PLLC: Everything You Need to Know
Forming a PLLC can be an option for certain business owners who work in very specific industries. 3 min read
Forming a PLLC can be an option for certain business owners who work in very specific industries. Licensed professionals are often required to form a PLLC instead of a regular LLC, if they intend to open their own practice.
What is a PLLC?
A professional LLC, also known as a PLLC, is only available to certain licensed individuals that offer services that are specific to their own profession. Some states will not allow these business owners to form an LLC. Rather, they are required to form a PLLC. Every state has their own requirements for PLLCs, along with a list of those professions that are eligible. This can include attorneys, medical professionals or accountants.
PLLCs are formed and work much in the same way as a general LLC. Members of the LLC have to also work in the specified profession and be properly licensed.
State laws regulate PLLCs and will designate which professionals are eligible. PLLCs are restricted to only the professions designated by the individual states. In California, the law does not allow certain professionals to operate under a general LLC. They can form registered limited liability partnerships or professional corporations instead.
An LLC is considered a hybrid business structure that is a combination of a corporation’s liability protections with the taxation of a partnership. PLLCs are the same in structure as an LLC. They also have perpetual existence.
A PLLC Compared to an LLC
When it comes to actual function, there are few differences between LLCs and PLLCs. The main difference between the two is that although PLLCs provide the liability protection like LLCs, it will not protect the members from any malpractice claims. This is why malpractice insurance is imperative.
With PLLCs, all members are going to be liable for his or her malpractice, but not that of the other members. This is different than a partnership, wherein all partners are liable for everyone’s malpractice.
PLLCs are formed at the state level just like LLCs. The owners are called members and the operating agreement regulates how the members share the work and how profits and losses are handled. The primary difference is that PLLCs are only available to specific licensed professions.
How to Form a PLLC
In order to form a PLLC, you will need to follow the requirements outlined by your state. It will involve filing certain forms and your articles of organization just like an LLC. Additionally, you have to show proof that all members are licensed in the profession you practice. One member has to sign the articles of organization in some states.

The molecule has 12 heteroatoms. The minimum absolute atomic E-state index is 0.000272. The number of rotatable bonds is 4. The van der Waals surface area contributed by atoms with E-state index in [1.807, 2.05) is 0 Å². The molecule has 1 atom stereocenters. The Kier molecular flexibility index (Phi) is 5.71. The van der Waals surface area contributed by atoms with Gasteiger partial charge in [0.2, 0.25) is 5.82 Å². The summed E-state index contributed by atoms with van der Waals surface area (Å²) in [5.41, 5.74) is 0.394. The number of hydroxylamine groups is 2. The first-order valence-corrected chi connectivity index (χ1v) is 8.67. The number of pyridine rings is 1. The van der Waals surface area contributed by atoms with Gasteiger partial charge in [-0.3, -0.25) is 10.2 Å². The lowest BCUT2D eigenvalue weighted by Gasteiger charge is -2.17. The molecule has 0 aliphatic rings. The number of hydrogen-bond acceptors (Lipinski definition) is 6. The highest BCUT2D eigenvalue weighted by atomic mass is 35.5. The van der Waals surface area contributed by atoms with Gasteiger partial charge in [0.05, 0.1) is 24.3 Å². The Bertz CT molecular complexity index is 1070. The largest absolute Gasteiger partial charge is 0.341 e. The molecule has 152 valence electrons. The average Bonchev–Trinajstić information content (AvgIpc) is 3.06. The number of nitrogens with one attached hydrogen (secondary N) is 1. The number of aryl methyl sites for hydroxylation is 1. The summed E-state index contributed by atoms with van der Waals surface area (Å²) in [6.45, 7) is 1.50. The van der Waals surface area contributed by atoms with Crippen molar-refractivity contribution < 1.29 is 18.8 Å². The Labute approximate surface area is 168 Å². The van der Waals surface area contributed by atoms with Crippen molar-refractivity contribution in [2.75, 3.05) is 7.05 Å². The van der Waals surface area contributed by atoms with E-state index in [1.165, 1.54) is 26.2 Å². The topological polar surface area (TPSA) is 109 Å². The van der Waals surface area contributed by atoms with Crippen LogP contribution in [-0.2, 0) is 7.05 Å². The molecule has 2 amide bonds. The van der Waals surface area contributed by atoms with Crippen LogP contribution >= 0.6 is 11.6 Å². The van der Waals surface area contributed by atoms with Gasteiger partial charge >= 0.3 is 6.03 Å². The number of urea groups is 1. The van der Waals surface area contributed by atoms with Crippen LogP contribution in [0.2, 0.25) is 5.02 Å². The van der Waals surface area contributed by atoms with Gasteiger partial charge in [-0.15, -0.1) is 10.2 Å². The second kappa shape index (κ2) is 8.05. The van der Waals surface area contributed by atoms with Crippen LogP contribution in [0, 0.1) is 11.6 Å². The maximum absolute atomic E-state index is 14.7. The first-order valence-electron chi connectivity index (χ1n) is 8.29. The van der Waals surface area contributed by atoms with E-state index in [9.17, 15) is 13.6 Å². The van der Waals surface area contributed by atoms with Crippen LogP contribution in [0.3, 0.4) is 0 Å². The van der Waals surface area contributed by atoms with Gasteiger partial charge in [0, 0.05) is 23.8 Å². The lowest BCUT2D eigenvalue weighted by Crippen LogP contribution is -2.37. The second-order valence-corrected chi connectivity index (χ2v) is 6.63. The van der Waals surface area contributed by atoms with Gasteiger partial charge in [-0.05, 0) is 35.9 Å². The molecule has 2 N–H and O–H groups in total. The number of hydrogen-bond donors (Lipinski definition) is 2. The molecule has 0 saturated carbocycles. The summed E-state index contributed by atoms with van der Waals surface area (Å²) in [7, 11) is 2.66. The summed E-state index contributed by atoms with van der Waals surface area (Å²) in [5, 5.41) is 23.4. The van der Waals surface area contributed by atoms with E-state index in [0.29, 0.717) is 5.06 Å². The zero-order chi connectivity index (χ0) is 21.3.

The following also has to occur to form a PLLC:
· The state licensing board has to approve your PLLC.
· Most states require you all to be licensed, but some will have exceptions. Some will only need half the members to be licensed professionals. Heirs of deceased members may also be members in some states.
· You will need to add “PLLC” after your company name.
· The licensing board will have to approve your articles of organization. This results in a potentially longer approval time.
· Once approved by your licensing board, all the required paperwork has to be filed with your Secretary of State’s office.
· Some states require that a licensed professional be the organizer of the PLLC and must sign all documents.
· Your state licensing board will have to also verify the licenses of the owners.
· Your state may require that you also create an operating agreement, which spells out how all finances are managed and how the interest of the business is allocated.
No matter if you form an LLC or a PLLC, you need to choose a different entity to deal with your taxes. The IRS will not recognize an LLC or PLLC.
To deal with taxes, you will have to be taxed individually, as a partnership, or as an S corporation. You will need to make this election. It will be chosen for you by the IRS if you do not take this step.
PLLCs have to pay income tax just like an LLC, which is dependent on the number of members. One-member PLLCs pay like a sole proprietorship. Those with more than one member are taxed like a partnership.
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